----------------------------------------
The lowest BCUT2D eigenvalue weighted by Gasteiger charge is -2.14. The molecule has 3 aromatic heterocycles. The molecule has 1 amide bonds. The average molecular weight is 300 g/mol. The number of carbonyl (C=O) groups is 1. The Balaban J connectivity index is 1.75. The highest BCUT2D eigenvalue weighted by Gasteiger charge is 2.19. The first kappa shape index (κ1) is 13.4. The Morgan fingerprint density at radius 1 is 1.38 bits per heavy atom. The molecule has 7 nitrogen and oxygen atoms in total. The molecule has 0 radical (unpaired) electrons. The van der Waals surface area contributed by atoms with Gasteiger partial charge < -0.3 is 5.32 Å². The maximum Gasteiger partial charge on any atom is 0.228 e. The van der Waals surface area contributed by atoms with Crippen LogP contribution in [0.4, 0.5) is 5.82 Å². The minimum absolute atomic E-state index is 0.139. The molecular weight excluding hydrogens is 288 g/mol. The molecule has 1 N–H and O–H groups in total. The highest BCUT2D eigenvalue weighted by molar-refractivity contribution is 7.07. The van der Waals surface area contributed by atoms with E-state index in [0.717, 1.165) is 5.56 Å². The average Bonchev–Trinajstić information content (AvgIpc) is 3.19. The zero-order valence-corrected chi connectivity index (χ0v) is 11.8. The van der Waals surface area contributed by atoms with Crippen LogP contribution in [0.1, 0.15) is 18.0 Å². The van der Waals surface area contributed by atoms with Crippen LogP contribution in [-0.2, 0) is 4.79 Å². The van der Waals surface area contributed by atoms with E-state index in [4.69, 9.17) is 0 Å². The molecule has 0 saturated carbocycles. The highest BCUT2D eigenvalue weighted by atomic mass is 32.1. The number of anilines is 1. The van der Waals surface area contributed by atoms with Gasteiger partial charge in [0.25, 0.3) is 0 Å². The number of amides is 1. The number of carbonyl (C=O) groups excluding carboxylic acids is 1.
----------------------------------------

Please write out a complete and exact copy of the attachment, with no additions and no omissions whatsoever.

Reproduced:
The lowest BCUT2D eigenvalue weighted by Gasteiger charge is -2.14. The molecule has 3 aromatic heterocycles. The molecule has 1 amide bonds. The average molecular weight is 300 g/mol. The number of carbonyl (C=O) groups is 1. The Balaban J connectivity index is 1.75. The highest BCUT2D eigenvalue weighted by Gasteiger charge is 2.19. The first kappa shape index (κ1) is 13.4. The Morgan fingerprint density at radius 1 is 1.38 bits per heavy atom. The molecule has 7 nitrogen and oxygen atoms in total. The molecule has 0 radical (unpaired) electrons. The van der Waals surface area contributed by atoms with Gasteiger partial charge < -0.3 is 5.32 Å². The maximum Gasteiger partial charge on any atom is 0.228 e. The van der Waals surface area contributed by atoms with Crippen LogP contribution in [0.4, 0.5) is 5.82 Å². The minimum absolute atomic E-state index is 0.139. The molecular weight excluding hydrogens is 288 g/mol. The molecule has 1 N–H and O–H groups in total. The highest BCUT2D eigenvalue weighted by molar-refractivity contribution is 7.07. The van der Waals surface area contributed by atoms with E-state index in [0.717, 1.165) is 5.56 Å². The average Bonchev–Trinajstić information content (AvgIpc) is 3.19. The zero-order valence-corrected chi connectivity index (χ0v) is 11.8. The van der Waals surface area contributed by atoms with Crippen LogP contribution in [0.1, 0.15) is 18.0 Å². The van der Waals surface area contributed by atoms with Crippen LogP contribution in [-0.2, 0) is 4.79 Å². The van der Waals surface area contributed by atoms with E-state index in [4.69, 9.17) is 0 Å². The molecule has 0 saturated carbocycles. The highest BCUT2D eigenvalue weighted by atomic mass is 32.1. The number of anilines is 1. The van der Waals surface area contributed by atoms with Gasteiger partial charge in [0.25, 0.3) is 0 Å². The number of amides is 1. The number of carbonyl (C=O) groups excluding carboxylic acids is 1.